Schools awarded for students' academic progress
Nick Adams/ The Herald
A student walks to class at Marysville Middle School, where the school's recognition for improved academic progress is displayed.
Nick Adams/ The Herald
Principal Susan Hegeberg and Michael Holcomb discuss analytics of baseball during math at Marysville Middle School on Monday.
Nick Adams / The Herald
Lee Glasgow shows seventh-grader Hunter Fuqua how to make computer models using real objects at Marysville Middle School on Monday.
Nick Adams / The Herald
Marysville Middle School science teacher Wanzellia Clark helps a group of students with a science lesson on the seasons and rotation of the Earth on Monday. The school was recognized for narrowing the achievement gap between students in disadvantaged families and their peers.
The state annually recognizes the top 5 percent of public schools making academic progress. Statewide, 381 schools received Washington Achievement Awards this spring, including 29 schools in Snohomish County.
The awards recognize general excellence, good test scores in reading, writing, math and science, improved graduation rates, notable progress in large populations of students from low-income families and in schools where the gaps in achievement between disadvantaged students and their peers are closing.
Marysville Middle School got its award for narrowing that gap.
The majority of the school's 865 students are from low-income families. About 40 percent are minorities.
In 2009, only 51 percent of the Marysville Middle's eighth-graders met state standards in reading, the lowest score in the school district. By 2012, 71 percent of eighth-graders met the reading standards. That's a 20 percentage point increase. Likewise, in math, the scores went from 33 percent of eighth-graders meeting state standards in 2009 to 60 percent in 2012, an increase of 27 points.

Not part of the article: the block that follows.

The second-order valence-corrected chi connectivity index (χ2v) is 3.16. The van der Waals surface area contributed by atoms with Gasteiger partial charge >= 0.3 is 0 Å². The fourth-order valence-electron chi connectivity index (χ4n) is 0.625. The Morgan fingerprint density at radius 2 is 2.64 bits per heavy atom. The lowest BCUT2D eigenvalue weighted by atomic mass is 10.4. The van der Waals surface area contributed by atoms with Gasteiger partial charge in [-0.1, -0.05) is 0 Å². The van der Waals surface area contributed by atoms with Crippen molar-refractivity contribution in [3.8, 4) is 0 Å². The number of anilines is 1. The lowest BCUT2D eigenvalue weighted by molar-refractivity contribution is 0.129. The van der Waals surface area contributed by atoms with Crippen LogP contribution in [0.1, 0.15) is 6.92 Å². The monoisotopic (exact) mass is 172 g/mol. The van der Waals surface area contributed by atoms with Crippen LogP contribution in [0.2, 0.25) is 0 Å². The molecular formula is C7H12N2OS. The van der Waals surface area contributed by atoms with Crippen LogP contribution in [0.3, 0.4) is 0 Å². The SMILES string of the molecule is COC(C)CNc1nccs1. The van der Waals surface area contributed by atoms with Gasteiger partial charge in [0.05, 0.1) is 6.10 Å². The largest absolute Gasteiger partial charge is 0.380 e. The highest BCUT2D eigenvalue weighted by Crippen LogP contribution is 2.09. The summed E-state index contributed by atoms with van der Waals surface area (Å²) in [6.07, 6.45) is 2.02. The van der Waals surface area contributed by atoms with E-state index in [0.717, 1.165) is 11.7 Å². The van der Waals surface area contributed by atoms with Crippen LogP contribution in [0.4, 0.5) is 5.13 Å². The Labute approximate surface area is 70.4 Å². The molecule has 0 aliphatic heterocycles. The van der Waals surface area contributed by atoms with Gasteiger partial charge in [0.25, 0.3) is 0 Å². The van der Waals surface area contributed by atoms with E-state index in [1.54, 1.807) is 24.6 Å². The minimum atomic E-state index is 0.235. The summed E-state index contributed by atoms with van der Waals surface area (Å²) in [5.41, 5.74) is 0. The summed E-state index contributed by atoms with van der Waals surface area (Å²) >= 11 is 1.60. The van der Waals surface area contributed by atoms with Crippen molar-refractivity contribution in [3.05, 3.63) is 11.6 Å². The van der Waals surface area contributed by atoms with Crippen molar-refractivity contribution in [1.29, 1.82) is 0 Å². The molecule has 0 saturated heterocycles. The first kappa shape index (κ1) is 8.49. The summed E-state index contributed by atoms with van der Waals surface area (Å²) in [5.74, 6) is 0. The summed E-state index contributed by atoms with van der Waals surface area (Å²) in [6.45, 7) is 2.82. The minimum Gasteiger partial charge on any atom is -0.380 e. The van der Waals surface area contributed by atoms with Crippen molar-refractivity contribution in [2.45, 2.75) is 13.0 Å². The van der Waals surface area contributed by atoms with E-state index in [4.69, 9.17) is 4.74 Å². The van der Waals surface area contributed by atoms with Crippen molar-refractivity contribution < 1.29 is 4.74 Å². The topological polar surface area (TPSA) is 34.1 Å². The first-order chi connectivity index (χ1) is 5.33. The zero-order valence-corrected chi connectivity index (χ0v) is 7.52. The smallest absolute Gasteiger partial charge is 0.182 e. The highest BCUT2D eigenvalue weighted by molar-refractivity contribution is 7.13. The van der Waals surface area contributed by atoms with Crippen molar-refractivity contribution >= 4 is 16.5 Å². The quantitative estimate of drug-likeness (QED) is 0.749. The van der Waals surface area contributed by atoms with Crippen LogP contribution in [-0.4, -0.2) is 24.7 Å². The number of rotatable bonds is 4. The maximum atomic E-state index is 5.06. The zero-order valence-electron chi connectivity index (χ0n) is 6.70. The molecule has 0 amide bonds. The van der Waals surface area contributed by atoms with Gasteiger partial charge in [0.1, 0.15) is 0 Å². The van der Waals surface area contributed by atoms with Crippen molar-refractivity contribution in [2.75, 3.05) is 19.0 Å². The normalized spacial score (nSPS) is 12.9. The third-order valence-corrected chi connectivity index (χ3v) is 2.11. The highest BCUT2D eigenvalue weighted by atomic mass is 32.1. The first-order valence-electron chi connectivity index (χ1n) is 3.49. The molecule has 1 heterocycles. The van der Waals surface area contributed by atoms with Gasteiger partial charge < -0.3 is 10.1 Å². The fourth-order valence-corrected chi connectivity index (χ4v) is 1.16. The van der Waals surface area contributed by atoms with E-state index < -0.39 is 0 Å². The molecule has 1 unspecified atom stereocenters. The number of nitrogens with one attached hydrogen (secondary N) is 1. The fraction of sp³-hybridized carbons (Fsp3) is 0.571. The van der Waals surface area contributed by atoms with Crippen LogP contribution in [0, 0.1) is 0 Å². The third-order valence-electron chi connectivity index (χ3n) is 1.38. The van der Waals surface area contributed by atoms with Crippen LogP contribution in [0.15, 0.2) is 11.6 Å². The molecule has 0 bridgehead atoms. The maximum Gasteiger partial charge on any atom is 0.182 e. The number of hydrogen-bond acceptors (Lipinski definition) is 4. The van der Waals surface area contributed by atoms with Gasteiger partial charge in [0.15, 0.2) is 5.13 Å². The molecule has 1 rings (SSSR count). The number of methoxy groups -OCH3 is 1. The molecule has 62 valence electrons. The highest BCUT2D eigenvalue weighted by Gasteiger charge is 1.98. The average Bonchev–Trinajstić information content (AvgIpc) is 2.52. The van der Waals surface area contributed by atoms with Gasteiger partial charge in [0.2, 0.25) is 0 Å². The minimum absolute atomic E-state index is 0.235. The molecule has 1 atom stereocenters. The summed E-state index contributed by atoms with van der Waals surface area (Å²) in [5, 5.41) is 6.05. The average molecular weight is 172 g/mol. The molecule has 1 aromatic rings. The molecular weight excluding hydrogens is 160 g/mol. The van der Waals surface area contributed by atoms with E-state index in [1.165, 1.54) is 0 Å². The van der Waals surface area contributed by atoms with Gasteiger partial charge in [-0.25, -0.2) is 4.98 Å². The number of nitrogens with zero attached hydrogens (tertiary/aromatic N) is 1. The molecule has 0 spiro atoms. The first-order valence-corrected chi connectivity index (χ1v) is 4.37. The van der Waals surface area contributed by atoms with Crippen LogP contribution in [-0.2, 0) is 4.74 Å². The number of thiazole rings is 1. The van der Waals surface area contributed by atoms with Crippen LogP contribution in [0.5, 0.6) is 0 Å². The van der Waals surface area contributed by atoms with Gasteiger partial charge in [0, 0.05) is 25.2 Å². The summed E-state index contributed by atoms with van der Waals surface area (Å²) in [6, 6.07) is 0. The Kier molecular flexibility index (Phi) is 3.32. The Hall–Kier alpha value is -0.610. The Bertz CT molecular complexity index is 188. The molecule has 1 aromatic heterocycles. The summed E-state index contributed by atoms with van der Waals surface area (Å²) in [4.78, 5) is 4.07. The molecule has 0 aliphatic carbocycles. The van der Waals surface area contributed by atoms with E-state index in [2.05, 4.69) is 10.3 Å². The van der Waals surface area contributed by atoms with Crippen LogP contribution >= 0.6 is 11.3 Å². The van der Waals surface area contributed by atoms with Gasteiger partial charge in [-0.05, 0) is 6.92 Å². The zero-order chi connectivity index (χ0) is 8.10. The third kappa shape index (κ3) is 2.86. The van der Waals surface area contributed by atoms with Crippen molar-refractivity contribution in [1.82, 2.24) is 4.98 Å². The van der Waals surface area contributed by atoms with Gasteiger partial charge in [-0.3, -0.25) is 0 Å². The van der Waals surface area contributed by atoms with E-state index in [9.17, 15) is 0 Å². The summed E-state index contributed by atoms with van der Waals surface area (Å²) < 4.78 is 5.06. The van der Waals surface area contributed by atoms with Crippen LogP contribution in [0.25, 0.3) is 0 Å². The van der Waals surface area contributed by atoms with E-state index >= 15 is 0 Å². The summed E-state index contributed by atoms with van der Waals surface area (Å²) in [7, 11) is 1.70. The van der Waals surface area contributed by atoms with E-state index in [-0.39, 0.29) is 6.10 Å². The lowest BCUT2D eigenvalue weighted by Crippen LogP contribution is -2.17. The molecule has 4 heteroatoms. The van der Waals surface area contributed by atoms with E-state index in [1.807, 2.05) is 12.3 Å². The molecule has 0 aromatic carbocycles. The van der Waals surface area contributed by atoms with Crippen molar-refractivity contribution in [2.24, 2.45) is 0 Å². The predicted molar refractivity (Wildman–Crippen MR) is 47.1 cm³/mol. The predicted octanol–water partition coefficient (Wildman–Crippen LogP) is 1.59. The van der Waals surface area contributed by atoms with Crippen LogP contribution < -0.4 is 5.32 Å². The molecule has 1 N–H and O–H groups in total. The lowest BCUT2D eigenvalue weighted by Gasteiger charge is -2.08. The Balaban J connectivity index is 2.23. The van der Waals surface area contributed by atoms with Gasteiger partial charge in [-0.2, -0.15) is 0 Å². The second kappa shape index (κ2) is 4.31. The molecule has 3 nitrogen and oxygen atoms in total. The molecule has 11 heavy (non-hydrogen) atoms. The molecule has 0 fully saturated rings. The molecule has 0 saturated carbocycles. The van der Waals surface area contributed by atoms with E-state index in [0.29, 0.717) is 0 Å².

During the same time, the average scores in the district went up only 3 percentage points in reading and 12 points in math. Statewide, the average was a loss of .3 percentage points in reading and a gain of 5 points in math.
Marysville Middle School Principal Susan Hegeberg is adamant that her teachers "don't teach to the test" to get those results.
Instead, Hegeberg said, it's a matter of focusing on getting kids up to state standards in a rigorous academic environment that includes extra math and reading classes for those who need it. Lessons are made relevant to the students and critical thinking is encouraged. Teachers collaborate on curriculum projects and student behavior problems. Above all, the teachers have a dogged, parentlike concern for students.
The staff at Marysville Middle has worked very hard, said Assistant Superintendent Gail Miller.
"The award for closing the achievement gap is, I believe, one of the most difficult to get," Miller said. "This kind of progress requires the efforts of every staff member to support a school-wide focus on achievement. The entire community should be very proud of this continuing success."
Dana Wojcik has been a science teacher for seven years. She previously worked in the pharmaceutical industry. In her classroom, she calls her students "scientists."
"They take that seriously because they aren't mimics who copy and memorize information. They are mapping the universe and figuring out their gene pool. They absorb the information and come to their own conclusions," Wojcik said. "What we study is real and pertains to their lives."
Tyler Mann teaches language arts. Standardized tests are not scary in this school because the students focus on reading and writing all the time, Mann said.
One of his classes is titled Literacy Lift. The students started the year reading anywhere from a second-grade level to a fifth-grade level. Despite the differences in abilities, the students study the same topics. They read a lot of nonfiction, history and science.
"The school got the award because we read all the time, every day," said student Kailea Warouw, 12. "We challenge ourselves. We get better."
Robert East used to offer science and math to gifted students. Now he teaches a "second dose" math class. East talks about baseball game statistics in order to engage kids who struggle, and he got the kids to learn fractions by helping them make flowerboxes.